—Andrew Michaels, editorial associate

Tampering with commercial construction documentation is a very serious offense. Incidents of such fraud varies across the industry, ranging from a contractor’s false claim of a completed contract to the creation of a fake company to win a bid. Credit managers are at the front lines of fraud detection on behalf of material suppliers, specifically, detecting the alteration of invoices. To avoid being duped, credit departments must create and use a checklist of warning signs and include guidelines of what to do if documents are fraudulent.

The Washington, DC-based International Anti-Corruption Resource Center (IACRC) identifies contractor or supplier fraud in falsifying, inflating and/or duplicating a commercial document for financial gain. While false invoices are considered those with goods and services not rendered, duplicate invoices are knowingly issued with the intent to defraud. THE IACRC listed the following as general red flags:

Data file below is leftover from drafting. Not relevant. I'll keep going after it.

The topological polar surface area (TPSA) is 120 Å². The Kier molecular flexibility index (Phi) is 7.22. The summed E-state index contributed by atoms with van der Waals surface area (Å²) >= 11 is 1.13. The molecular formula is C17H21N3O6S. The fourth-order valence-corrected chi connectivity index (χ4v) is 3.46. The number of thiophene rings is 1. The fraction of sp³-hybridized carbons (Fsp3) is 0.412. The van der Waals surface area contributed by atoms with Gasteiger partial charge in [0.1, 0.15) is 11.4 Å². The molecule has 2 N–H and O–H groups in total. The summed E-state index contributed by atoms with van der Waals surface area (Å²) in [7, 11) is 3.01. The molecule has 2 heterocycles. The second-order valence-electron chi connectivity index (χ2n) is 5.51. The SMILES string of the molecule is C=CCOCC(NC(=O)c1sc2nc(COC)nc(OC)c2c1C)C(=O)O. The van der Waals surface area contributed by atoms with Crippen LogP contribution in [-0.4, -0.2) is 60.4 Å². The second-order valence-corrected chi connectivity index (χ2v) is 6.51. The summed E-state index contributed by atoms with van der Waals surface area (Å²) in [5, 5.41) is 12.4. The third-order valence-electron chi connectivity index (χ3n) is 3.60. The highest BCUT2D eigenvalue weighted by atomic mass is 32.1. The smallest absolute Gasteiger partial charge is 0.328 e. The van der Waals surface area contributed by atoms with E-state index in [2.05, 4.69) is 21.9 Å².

• Weak controls over the review and payment of invoices
  • Discrepancies between contract or purchase order, receiving documents and invoices
  • Discrepancies between contractor’s billings and supporting documents
  • Invoice is in a round number amount if that is unusual
  • Total payments to a contractor exceed total contract or purchase order amounts

Despite efforts to combat commercial construction fraud with technology and watchful eyes, cases continue to occur, some of which span years before detection or resolution. For example, in May 2018, The Washington Post (The Post) reported that a settlement of $20 million was reached between the U.S. Navy and U.K.-based Inchcape Shipping Services after the latter allegedly “bilked the Navy in a ship-supply contracting scandal at ports around the world.”